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LifeScan introduces talking glucose meter in India

BY Michael Johnsen

MUMBAI, India — LifeScan on Thursday kicked off the global launch of its new blood-glucose monitoring device specifically designed to make self-monitoring simple.

Called OneTouch SelectSimple, the blood-glucose monitor is the first meter to be launched with audio alerts, according to the company. There are two alerts corresponding to high and low glucose levels. These alerts automatically go off whenever the readings cross the cut-off limits. The product also has visual alerts via the use of arrows on screen, as well as a high-low alarm reference card where the patients can put down their readings and maintain a record.

“One of the key barriers to self-monitoring that still remain is the lack of confidence in self-care technology," stated Annaswamy Vaidheesh, managing director for Johnson & Johnson Medical India. "The SelectSimple system helps satisfy the previously unmet needs of a large group of people with diabetes who can now test their blood-glucose levels with ease and confidence with high levels of accuracy and precision.”



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Quitting smoking can turn that frown upside down

BY Michael Johnsen

COLUMBIA, Mo. — University of Missouri researchers earlier this week revealed evidence that showed those who quit smoking show improvements in their overall personality.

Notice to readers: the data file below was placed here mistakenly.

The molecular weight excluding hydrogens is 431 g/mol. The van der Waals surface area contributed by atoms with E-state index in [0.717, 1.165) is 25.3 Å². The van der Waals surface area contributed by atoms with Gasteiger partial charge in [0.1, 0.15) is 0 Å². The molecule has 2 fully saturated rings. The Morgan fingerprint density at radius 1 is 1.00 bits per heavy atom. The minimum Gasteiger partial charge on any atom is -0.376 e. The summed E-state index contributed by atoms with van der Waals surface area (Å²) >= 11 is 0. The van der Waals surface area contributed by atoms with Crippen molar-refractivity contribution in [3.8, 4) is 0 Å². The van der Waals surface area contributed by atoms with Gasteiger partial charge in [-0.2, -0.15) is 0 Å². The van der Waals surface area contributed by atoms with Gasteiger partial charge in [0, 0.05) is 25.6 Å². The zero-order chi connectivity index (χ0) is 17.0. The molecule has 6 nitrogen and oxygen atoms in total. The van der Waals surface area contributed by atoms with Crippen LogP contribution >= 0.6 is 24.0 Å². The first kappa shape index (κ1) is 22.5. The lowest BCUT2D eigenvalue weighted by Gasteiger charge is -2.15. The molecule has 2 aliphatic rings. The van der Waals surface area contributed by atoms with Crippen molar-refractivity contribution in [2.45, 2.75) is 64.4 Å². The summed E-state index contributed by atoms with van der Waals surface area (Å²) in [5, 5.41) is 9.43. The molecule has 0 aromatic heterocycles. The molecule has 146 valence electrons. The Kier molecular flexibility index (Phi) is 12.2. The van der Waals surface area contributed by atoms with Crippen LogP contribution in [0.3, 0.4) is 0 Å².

"The data indicate that for some young adults, smoking is impulsive," stated Andrew Littlefield, a doctoral student in the Department of Psychology in the College of Arts and Science. "That means that 18 year olds are acting without a lot of forethought, and favor immediate rewards over long-term, negative consequences."

In the study, MU researchers compared people ages 18 years to 35 years who smoked with those who had quit smoking. They found that individuals who smoked were higher in two distinct personality traits during young adulthood — impulsivity and neuroticism.

"Smokers at age 18 had higher impulsivity rates than nonsmokers at age 18, and those who quit tended to display the steepest declines in impulsivity between ages 18 and 25," Littlefield said. "However, as a person ages and continues to smoke, smoking becomes part of a regular behavior pattern and less impulsive."

Despite the evidence from this study, substance use still is a complex relationship of genetic and environmental factors, Littlefield said.

The study, "Smoking Desistance and Personality Change in Emerging and Young Adulthood," has been accepted by the journal Nicotine and Tobacco Research. The study was co-authored by Kenneth J. Sher, a professor in the MU Department of Psychology.

 

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Meta-analysis: Magnesium critical partner to calcium supplementation

BY Michael Johnsen

ORANGE, Calif. — Without magnesium, calcium supplements increase risk of heart attacks, according to a meta-analysis recently conducted by Carolyn Dean, medical director of the Nutritional Magnesium Association.

"If we consume too much calcium without sufficient magnesium, the excess calcium is not utilized correctly and may actually become toxic, causing painful conditions, such as some forms of arthritis, kidney stones, osteoporosis and calcification of the arteries leading to heart attack and cardiovascular disease," Dean said.

There needs to be about a 2:1 ration of magnesium to calcium in order for calcium to be effectively absorbed into the body, Dean claimed, making magnesium supplementation more important than calcium in order to maintain both healthy bones and healthy hearts.

The meta-analysis, published in the British Medical Journal, was based on the results of five clinical trials conducted in the United States, Great Britain and New Zealand that involved more than 8,000 people.

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